City Rejects Unlawful Death Claim

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Santa Cruz City Council rejected a claim for damages on March 28 regarding payment for damages related to the death of Sean Arlt, who was shot and killed by a Santa Cruz police officer. Because the claim was rejected, the Arlt family will pursue a civil rights lawsuit against the city of Santa Cruz in the coming months, said the Arlt family’s attorney Michael Haddad.

Arlt, 32, was killed on Oct. 16, 2016 when officers were called by a Westside resident, who said Arlt was banging on his door and threatening him and his family. When officers arrived to the scene, Arlt approached them, holding a garden rake above his head in a “threatening manner,” according to an Oct. 17, 2016 Santa Cruz Police Department (SCPD) news release. He was shot twice and died at the scene. Arlt had a history of mental illness, which the involved officers were aware of upon arriving to the scene.

On behalf of the Arlt family, Haddad submitted a claim to the City Council requesting payment for damages including wrongful death, loss of life, loss of companionship with his parents and his 5-year-old son and loss of constitutional rights. The claim also requested payment of medical, funeral and burial expenses.

Haddad said a loss of life can only be measured in the millions, although the claim submitted to city council did not specify a dollar amount to cover all damages.

“Since there was not a dollar amount specified, the council really did not have a choice but to reject the claim,” said city attorney Anthony Condotti. “[…] The claim itself is a procedural prerequisite in filing a lawsuit.”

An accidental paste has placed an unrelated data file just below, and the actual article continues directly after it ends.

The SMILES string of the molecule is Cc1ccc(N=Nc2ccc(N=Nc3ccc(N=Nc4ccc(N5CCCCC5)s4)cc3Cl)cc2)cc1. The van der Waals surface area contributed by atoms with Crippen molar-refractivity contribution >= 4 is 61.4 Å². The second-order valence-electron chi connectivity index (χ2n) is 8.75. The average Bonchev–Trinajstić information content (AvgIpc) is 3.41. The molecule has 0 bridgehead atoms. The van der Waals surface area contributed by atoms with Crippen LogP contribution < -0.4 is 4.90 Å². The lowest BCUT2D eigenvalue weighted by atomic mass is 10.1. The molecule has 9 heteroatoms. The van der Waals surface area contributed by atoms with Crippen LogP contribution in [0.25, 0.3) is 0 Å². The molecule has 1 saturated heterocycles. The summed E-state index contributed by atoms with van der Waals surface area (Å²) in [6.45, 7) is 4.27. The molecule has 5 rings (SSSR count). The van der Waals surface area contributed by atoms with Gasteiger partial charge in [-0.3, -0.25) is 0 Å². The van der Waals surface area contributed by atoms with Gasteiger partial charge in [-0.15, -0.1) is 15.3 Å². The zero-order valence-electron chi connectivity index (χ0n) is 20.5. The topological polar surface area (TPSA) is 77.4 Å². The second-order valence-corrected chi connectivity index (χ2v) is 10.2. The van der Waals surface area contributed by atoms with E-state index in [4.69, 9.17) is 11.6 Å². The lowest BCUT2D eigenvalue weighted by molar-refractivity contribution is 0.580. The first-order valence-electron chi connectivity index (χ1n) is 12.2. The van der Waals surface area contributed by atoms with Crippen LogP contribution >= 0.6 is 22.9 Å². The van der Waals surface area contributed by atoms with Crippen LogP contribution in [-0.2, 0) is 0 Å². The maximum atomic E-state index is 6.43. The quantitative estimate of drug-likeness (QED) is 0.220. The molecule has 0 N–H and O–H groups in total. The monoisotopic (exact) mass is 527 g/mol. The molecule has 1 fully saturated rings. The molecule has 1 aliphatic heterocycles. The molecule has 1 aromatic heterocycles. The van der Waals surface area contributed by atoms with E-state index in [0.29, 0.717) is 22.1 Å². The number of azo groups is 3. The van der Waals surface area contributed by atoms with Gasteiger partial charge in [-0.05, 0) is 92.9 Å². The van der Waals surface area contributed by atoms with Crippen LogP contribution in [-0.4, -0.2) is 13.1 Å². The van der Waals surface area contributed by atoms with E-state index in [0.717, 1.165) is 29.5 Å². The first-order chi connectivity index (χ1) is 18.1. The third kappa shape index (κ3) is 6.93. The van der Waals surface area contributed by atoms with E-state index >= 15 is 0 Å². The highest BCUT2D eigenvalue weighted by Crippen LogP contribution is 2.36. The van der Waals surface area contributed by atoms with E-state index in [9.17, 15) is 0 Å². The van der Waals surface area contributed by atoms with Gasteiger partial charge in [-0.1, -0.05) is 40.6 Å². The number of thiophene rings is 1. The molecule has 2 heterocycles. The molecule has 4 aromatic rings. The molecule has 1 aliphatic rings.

While Condotti is correct in the Arlt family’s intent to pursue a civil rights lawsuit against the city, Haddad said their rejection of the claim was a “cop out.” If the city of Santa Cruz wanted to settle the claim, Haddad said, they could have entered into negotiations.

“If [the city of Santa Cruz] wanted to settle the case,” Haddad said, “they could have contacted us and said ‘Let’s enter into negotiations. We want to do what’s right,’ but they didn’t do that.”

Because of the claim rejection, Condotti said, Arlt’s family has six months to pursue a civil rights lawsuit against the city. However, they will be taking the next step toward a lawsuit in about a month, Haddad said. The lawsuit will allege that the officer who shot and killed Arlt violated his Fourth Amendment right to be free from excessive force.

“There is no reason to shoot an obviously mentally ill man simply holding a garden rake,” Haddad said. “Officers could have gotten out of the way. It just did not pose a deadly force threat.”

The Arlt family will be requesting payment for damages by the city of Santa Cruz and that reform measures be taken within the SCPD to ensure incidents such as these don’t happen again.

SCPD declined to comment for this story, noting the inappropriate nature to comment on City Council’s decision.